Washington (CNN) Canadian Foreign Minister Chrystia Freeland said the US decision to slap tariffs against Canada on national security grounds was " absurd " and that her country was moving forward "more in sorrow than in anger" with retaliatory tariffs . Speaking in Washington , Freeland also

"The idea that Canada and Canadian cars could pose any kind of security threat to the United States is frankly absurd ", Freeland said Freeland left Washington empty-handed early Wednesday, while Trudeau raised the tariff issue Tuesday evening during a call with U.S. Vice-President Mike Pence.

He is trying to gather support for legislation that would give U.S. Congress, not the president, the authority to impose tariffs under the national security clause of U.S. trade law.

Corker isn't seeking re-election in this fall's U.S. midterm elections and has railed against his fellow senators who are headed to the polls and worried about their electoral success for not standing up to Trump publicly.

Corker said there's no question Trump has damaged relations with Canada, but he hoped cooler heads would prevail.

"Canada is not a country that we have trade issues with," he said.

Canada and its allies plan to impose retaliatory duties by the end of the month on a broad range of consumer goods. The Trudeau government has proposed a $16.6-billion tariff package, in retaliation for the Trump administration's decision to impose 25 per cent import duties on steel and 10 per cent on aluminum.

Freeland, NAFTA and the fate of the free world

  Freeland, NAFTA and the fate of the free world <p>Foreign Affairs Minister Chrystia Freeland's stirring defence of liberal democracy in Washington got her glowing headlines. But what happens in the NAFTA talks matters far more than Donald Trump's next tweet.</p><p></p>

Trudeau calls new tariffs on steel, aluminum 'totally unacceptable And he said that while he was looking forward to continuing negotiations, the U.S. is making its decision on national security grounds – a justification Foreign Affairs Minister Chrystia Freeland has dismissed as absurd .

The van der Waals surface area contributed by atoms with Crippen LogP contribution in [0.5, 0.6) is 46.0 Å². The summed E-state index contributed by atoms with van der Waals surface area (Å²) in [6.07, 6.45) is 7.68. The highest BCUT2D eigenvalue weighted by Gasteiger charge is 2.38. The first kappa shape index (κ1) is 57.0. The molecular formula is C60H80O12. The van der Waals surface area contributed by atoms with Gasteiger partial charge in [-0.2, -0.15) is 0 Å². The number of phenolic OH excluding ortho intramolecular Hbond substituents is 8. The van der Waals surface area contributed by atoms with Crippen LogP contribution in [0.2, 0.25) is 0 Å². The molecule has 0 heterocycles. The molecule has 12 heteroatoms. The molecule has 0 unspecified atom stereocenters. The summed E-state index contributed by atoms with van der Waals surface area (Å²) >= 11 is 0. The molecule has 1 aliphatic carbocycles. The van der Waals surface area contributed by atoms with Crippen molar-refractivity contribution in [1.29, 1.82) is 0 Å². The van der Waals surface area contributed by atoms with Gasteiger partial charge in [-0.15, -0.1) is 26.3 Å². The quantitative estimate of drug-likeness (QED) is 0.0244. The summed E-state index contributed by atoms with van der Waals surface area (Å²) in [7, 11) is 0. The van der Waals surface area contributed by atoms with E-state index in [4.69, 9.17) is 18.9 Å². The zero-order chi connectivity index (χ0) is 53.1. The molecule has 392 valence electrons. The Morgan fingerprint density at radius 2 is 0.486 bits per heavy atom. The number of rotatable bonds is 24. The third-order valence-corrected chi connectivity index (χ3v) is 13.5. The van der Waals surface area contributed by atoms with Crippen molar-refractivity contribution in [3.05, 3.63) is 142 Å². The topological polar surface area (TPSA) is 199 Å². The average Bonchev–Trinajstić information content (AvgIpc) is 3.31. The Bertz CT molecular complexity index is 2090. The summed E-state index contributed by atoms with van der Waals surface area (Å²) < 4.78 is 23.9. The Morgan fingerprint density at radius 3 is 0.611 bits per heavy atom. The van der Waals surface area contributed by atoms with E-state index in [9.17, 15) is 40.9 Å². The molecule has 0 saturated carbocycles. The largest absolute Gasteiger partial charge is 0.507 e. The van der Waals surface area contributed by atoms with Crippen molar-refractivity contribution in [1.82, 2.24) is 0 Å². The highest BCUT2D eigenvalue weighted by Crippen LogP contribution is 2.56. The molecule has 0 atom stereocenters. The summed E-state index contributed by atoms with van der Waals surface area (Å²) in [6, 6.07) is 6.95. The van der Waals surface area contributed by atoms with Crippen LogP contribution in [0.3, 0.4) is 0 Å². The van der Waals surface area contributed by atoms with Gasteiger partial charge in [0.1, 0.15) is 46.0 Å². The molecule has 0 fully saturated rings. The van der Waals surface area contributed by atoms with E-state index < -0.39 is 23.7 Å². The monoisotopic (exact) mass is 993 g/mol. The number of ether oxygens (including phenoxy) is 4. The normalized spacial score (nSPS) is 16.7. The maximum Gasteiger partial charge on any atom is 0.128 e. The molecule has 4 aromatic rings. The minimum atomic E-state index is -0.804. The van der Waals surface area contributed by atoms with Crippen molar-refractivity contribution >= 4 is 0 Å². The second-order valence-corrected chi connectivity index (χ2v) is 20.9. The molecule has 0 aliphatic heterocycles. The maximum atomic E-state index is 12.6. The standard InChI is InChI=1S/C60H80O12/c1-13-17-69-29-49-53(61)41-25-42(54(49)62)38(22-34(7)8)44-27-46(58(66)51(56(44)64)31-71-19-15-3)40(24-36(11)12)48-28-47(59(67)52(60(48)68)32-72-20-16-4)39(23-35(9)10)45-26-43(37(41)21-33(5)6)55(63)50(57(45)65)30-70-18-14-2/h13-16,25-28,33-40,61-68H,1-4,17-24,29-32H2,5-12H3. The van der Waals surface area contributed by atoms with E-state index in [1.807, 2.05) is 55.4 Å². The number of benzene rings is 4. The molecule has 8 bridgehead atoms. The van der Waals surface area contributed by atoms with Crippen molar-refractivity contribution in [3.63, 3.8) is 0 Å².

READ MORE: Chrystia Freeland headed to Washington for two-day Trudeau reportedly tried to talk to Trump on Tuesday night about the looming tariffs but instead got a phone call with Vice Speaking with reporters shortly after her return, Freeland said it would be “ absurd ” to view auto imports from

Freeland said Canada was responding in sorrow rather than anger but that the government would respond dollar-for-dollar to the U.S. tariffs.

Trudeau incurred Trump's Twitter wrath when he reiterated Canada's opposition to the tariffs at the end of the G7 summit.

Public Safety Minister Ralph Goodale told the Fox News business show "Varney @ Co." on Wednesday that Canada's approach following the weekend's drama was to "stay calm, stay focused, carry on, build the relationship and make sure we're defending Canadians' rights and interests."

Goodale said the U.S. has a trade surplus in steel with Canada. Despite the dispute over the tariffs, he said Canada still wants to make a deal to resolve the renegotiation of the North American Free Trade Agreement.

Freeland was expected to give a major foreign policy speech later Wednesday.

On Thursday, she is expected to meet U.S. trade czar Robert Lighthizer in an effort to keep the NAFTA renegotiation on the rails.

Canada and the U.S. appear to be at an impasse over Trump's insistence on a five-year sunset clause, something Trudeau himself said this past weekend was a non-starter.

Ford to make case for NAFTA to U.S. counterparts .
TORONTO - Vowing to stand with the federal Liberals, Ontario's Progressive Conservative premier-designate said he will travel widely in the United States in a bid to help bolster continuing and complex NAFTA talks. Doug Ford emerged from a nearly hour-long meeting Thursday afternoon with Foreign Affairs Minister Chrystia Freeland and Canada's ambassador to the United States, pledging his help in trade dispute. The businessman and owner of a label-making business with a branch in the U.S., leaned on his background in sales to tell reporters that he will help federal efforts by travelling to the U.S. to discuss trade with U.S. politicians.